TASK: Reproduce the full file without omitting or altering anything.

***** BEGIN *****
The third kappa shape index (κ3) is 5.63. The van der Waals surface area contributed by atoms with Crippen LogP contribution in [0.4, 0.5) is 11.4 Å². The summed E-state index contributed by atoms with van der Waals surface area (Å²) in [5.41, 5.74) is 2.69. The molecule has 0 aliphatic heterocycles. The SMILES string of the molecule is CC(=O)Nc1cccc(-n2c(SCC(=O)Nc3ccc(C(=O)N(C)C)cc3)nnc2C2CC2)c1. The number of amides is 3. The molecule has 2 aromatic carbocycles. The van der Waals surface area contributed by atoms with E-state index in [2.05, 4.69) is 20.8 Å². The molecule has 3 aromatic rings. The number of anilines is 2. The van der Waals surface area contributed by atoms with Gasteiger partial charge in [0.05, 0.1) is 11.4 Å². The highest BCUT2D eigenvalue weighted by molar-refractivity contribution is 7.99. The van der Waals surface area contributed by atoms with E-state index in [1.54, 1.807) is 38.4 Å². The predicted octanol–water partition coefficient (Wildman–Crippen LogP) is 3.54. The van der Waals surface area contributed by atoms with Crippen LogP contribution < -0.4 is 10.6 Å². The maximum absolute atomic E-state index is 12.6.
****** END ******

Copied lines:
The third kappa shape index (κ3) is 5.63. The van der Waals surface area contributed by atoms with Crippen LogP contribution in [0.4, 0.5) is 11.4 Å². The summed E-state index contributed by atoms with van der Waals surface area (Å²) in [5.41, 5.74) is 2.69. The molecule has 0 aliphatic heterocycles. The SMILES string of the molecule is CC(=O)Nc1cccc(-n2c(SCC(=O)Nc3ccc(C(=O)N(C)C)cc3)nnc2C2CC2)c1. The number of amides is 3. The molecule has 2 aromatic carbocycles. The van der Waals surface area contributed by atoms with E-state index in [2.05, 4.69) is 20.8 Å². The molecule has 3 aromatic rings. The number of anilines is 2. The van der Waals surface area contributed by atoms with Gasteiger partial charge in [0.05, 0.1) is 11.4 Å². The highest BCUT2D eigenvalue weighted by molar-refractivity contribution is 7.99. The van der Waals surface area contributed by atoms with E-state index in [1.54, 1.807) is 38.4 Å². The predicted octanol–water partition coefficient (Wildman–Crippen LogP) is 3.54. The van der Waals surface area contributed by atoms with Crippen LogP contribution < -0.4 is 10.6 Å². The maximum absolute atomic E-state index is 12.6.